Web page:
"OBJECTION! What the hell is he talking about Judge? I OBJECT!" screams the plaintiff's attorney.
"Objection sustained!" the judge says with authority.
Or, how about this one...
The defense lawyer asks my client "Mrs. Schwartz, isn't it true you were arrested for trespassing last year?"
"Objection sustained!" the judge yells back.
Or, how about ths one...
In a medical malpractice case,
"Dr. Clumsy Hands, isn't it true that Federal Agents raided your office and accused you of Medicare fraud and writing unnecessary prescriptions?"
"Objection sustained," the judge says calmly as if he's just been interrupted drinking his tea.
In each of these examples, the judge says "Objection Sustained!"
What exactly does that mean?
First, before I answer that question, you need to know what an objection is during trial.
He needs the judge to intervene.
He needs an immediate ruling from the judge.
The attorney needs to make sure that a piece of evidence is kept out.
He needs to keep a medical expert from testifying.
There are many reasons why an attorney will object at trial.
He might object to a question being asked.
He might object to what a witness will say.
When an attorney objects at trial, he is required to stand up and yell out "Objection!"
Then, he must give the judge a very brief legal reason for why he has now interrupted his adversary.
"Objection judge, that's hearsay!"
"Objection judge, he's badgering my client!"
The judge will then ask the defense lawyer to reply to my objection.
It must be brief as most judges refuse to have lengthy oral argument about legal issues in front of the jury.
Many times the judge will command the attorneys to approach the bench.
At that point the judge wants legal argument so the jury can't hear it.
So, I've made an objection.
The defense lawyer is questioning the doctor whom my client has sued.
He's asking him a question about a conversation.
A conversation between the doctor and a nurse at the hospital.
I jump up out of my seat a fraction later and scream out "OBJECTION JUDGE! THAT'S HEARSAY!"
The judge responds immediately and says "Objection sustained."
What does that mean?
It means that the question is improper and should not be answered.
It means the witness is not to answer the question.
In this example the attorney wanted the doctor to tell the jury about a conversation he had with a nurse.
Here's the problem...
The nurse is not part of this lawsuit.
We have no idea what she said.
Even if the doctor were to tell the jury and the judge what this nurse said, how do I know it's true?
Are we to believe that the doctor's statement is 100% true just because he said so?
Sorry, that's not how this works.
Since the defense has no intention of calling this nurse to testify, then how are we to verify the nurse's statement?
How are we to verify her credibility?
Since we can't, the doctor is prevented from telling us anything about their conversation.
Remember, the judge controls everything that happens in the courtroom.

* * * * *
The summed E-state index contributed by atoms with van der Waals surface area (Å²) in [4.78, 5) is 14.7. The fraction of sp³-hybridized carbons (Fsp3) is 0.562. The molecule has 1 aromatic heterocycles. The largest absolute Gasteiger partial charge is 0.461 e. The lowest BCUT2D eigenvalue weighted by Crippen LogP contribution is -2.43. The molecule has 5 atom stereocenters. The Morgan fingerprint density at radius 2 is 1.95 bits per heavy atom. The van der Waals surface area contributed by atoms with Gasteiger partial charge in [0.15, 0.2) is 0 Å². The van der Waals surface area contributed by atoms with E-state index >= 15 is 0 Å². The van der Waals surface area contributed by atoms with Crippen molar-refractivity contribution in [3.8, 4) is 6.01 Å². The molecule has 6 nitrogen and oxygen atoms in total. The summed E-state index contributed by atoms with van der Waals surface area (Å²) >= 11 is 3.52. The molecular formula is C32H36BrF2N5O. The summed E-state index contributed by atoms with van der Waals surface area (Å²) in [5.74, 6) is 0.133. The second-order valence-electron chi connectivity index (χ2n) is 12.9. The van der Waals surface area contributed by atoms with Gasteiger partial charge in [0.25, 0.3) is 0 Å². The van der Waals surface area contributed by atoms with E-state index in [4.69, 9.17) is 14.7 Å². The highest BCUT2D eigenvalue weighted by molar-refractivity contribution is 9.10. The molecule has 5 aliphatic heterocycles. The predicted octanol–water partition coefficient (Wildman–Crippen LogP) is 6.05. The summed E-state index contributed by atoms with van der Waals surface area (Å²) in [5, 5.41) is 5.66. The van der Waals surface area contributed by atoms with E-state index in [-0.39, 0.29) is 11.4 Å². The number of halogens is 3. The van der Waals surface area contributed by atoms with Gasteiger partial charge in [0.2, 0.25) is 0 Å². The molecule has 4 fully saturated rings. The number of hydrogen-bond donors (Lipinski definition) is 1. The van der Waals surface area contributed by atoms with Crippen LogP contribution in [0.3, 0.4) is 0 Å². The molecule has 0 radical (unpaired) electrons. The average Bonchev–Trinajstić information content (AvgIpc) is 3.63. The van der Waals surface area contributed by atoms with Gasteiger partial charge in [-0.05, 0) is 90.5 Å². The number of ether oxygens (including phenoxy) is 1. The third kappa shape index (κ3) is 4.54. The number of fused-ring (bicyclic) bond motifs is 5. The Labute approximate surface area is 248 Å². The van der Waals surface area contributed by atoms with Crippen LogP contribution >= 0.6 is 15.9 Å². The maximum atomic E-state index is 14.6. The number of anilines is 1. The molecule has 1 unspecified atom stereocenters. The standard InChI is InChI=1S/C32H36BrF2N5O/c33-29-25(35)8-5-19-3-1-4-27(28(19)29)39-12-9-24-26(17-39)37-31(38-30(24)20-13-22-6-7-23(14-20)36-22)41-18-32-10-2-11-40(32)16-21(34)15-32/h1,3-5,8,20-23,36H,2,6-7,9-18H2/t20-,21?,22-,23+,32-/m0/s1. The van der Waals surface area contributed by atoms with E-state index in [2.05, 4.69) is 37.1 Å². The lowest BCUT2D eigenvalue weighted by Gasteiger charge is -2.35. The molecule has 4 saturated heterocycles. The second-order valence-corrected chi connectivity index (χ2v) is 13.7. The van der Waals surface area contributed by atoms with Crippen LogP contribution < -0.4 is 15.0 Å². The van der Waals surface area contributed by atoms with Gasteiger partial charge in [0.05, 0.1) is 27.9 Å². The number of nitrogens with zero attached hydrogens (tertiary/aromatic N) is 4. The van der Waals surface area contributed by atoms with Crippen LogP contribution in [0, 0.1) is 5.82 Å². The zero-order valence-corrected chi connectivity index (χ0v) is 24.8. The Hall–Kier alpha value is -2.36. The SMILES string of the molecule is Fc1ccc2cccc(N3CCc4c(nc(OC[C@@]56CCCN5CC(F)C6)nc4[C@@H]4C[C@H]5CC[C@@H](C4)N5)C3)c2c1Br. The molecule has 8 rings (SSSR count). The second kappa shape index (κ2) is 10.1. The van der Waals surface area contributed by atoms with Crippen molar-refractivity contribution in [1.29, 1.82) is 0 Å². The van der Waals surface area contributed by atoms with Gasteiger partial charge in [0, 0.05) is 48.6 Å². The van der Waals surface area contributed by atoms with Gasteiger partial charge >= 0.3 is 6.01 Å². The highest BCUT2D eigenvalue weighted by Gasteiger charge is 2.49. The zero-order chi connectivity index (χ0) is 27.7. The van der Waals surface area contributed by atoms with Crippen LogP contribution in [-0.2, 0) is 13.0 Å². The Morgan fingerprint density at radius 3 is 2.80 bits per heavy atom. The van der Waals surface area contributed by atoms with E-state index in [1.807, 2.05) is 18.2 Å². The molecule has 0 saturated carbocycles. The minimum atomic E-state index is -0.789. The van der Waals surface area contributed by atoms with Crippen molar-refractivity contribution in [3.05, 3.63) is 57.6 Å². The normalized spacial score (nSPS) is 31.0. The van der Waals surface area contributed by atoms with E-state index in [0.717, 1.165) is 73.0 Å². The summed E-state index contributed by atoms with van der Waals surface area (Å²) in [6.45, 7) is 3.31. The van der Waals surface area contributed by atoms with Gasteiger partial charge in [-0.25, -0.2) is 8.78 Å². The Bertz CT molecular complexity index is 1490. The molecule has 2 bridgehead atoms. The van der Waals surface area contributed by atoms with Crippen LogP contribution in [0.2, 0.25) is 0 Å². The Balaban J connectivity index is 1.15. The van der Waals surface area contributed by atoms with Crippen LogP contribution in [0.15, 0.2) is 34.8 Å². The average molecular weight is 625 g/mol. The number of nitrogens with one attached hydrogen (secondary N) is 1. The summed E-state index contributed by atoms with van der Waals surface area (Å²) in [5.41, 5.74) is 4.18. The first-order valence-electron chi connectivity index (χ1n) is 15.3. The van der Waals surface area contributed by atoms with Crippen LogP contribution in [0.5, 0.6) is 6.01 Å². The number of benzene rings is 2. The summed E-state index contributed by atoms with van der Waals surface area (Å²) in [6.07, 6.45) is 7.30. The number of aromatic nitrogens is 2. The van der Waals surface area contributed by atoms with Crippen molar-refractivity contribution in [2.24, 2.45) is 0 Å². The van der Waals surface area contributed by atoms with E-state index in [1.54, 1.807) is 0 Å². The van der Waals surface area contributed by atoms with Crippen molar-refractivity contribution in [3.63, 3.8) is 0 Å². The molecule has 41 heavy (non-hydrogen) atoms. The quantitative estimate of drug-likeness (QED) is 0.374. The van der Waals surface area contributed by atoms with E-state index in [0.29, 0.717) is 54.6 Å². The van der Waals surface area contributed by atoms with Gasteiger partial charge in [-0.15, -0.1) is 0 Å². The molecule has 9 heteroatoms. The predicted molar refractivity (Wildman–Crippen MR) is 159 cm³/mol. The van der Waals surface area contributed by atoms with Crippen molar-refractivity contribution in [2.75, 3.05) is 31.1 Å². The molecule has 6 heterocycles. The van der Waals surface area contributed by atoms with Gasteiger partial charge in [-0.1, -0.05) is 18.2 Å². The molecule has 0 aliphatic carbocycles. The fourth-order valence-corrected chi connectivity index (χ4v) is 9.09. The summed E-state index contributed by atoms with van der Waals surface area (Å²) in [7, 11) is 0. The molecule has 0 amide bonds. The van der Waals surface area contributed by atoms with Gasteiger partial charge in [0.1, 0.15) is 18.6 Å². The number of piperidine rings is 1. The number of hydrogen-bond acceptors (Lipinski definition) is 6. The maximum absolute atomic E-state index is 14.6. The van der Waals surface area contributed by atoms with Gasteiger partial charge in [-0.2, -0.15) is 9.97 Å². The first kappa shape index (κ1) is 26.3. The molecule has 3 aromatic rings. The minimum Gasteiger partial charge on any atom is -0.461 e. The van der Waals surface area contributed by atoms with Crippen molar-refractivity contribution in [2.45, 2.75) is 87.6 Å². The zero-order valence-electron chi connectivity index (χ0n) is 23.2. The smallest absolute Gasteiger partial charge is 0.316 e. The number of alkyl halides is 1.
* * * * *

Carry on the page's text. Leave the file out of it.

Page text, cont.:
He controls when we take breaks.
He controls scheduling.
The judge makes legal rulings.
Rulings on which evidence gets admitted.
The judge decides which witnesses will be allowed to testify.
The judge decides what happens if someone violates his orders.
The jury decides what the real facts are in the case.
They are the fact-finders.
The jury decides whether we have shown that we are more likely right than wrong.
The court reporter records every question and answer.
The court reporter records every legal argument and every legal ruling.
When an attorney makes an objection during trial, the trial judge has typically three options...
"You beat your wife every night"
This is a fantastic and wild accusation.
What does that have to do with the claims being made by the injured patient against her careless doctor?
There's only one reason to ask such an outrageous question.
To inflame the jury.
Does it matter if the attorney has proof of this?
Does it matter if Mr. Jones was arrested for this?
Being arrested does not mean he pleaded guilty to this charge.
Beating his wife, while morally wrong and reprehensible, has nothing to do with the claims he's raising or even his credibility.
Therefore, the judge will say "Objetion sustained!"
If someone was arrested but not convicted or pleaded guilty, an attorney cannot ask about the arrest.
The arrest is meaningless.
It just means the police put you in custody and possibly charged you with a crime.
Dont' forget, in New York and in every state in the United States, a person is presumed innocent until proven guilty.
That's to inflame the jury.
If they were convicted or plead guilty, the defense attorney can ask about those things and the witness must answer them.
Same thing with Federal agents raiding the doctor's office.
That doesn't mean the doctor is guilty of Medicare fraud.
He hasn't plead guilty.
That means the question is improper.
Hopefully this article has given you a sense of what "Objection Sustained" is during a civil trial here in New York.